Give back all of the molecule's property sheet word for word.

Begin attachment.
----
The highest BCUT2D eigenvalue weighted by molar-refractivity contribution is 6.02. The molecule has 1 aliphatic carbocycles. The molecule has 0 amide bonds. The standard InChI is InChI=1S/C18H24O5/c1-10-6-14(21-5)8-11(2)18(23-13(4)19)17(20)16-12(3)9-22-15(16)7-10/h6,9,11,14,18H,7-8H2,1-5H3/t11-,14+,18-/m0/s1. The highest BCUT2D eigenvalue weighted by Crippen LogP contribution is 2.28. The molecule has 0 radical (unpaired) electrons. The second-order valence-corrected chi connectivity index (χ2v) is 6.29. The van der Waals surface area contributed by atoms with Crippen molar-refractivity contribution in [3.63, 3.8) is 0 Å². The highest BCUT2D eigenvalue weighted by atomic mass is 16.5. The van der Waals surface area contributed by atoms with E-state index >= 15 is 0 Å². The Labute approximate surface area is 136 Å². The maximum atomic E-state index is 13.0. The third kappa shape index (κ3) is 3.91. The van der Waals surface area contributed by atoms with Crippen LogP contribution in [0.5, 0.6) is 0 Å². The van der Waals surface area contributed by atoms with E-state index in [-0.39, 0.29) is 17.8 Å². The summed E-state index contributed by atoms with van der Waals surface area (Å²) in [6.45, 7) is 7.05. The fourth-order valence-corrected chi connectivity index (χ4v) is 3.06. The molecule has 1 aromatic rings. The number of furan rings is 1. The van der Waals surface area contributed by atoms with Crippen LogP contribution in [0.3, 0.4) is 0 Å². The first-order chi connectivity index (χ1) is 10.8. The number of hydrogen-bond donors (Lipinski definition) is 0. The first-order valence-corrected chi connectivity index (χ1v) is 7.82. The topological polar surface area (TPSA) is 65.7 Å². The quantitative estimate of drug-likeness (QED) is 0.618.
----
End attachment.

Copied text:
The highest BCUT2D eigenvalue weighted by molar-refractivity contribution is 6.02. The molecule has 1 aliphatic carbocycles. The molecule has 0 amide bonds. The standard InChI is InChI=1S/C18H24O5/c1-10-6-14(21-5)8-11(2)18(23-13(4)19)17(20)16-12(3)9-22-15(16)7-10/h6,9,11,14,18H,7-8H2,1-5H3/t11-,14+,18-/m0/s1. The highest BCUT2D eigenvalue weighted by Crippen LogP contribution is 2.28. The molecule has 0 radical (unpaired) electrons. The second-order valence-corrected chi connectivity index (χ2v) is 6.29. The van der Waals surface area contributed by atoms with Crippen molar-refractivity contribution in [3.63, 3.8) is 0 Å². The highest BCUT2D eigenvalue weighted by atomic mass is 16.5. The van der Waals surface area contributed by atoms with E-state index >= 15 is 0 Å². The Labute approximate surface area is 136 Å². The maximum atomic E-state index is 13.0. The third kappa shape index (κ3) is 3.91. The van der Waals surface area contributed by atoms with Crippen LogP contribution in [0.5, 0.6) is 0 Å². The van der Waals surface area contributed by atoms with E-state index in [-0.39, 0.29) is 17.8 Å². The summed E-state index contributed by atoms with van der Waals surface area (Å²) in [6.45, 7) is 7.05. The fourth-order valence-corrected chi connectivity index (χ4v) is 3.06. The molecule has 1 aromatic rings. The number of furan rings is 1. The van der Waals surface area contributed by atoms with Crippen LogP contribution in [0.3, 0.4) is 0 Å². The first-order chi connectivity index (χ1) is 10.8. The number of hydrogen-bond donors (Lipinski definition) is 0. The first-order valence-corrected chi connectivity index (χ1v) is 7.82. The topological polar surface area (TPSA) is 65.7 Å². The quantitative estimate of drug-likeness (QED) is 0.618.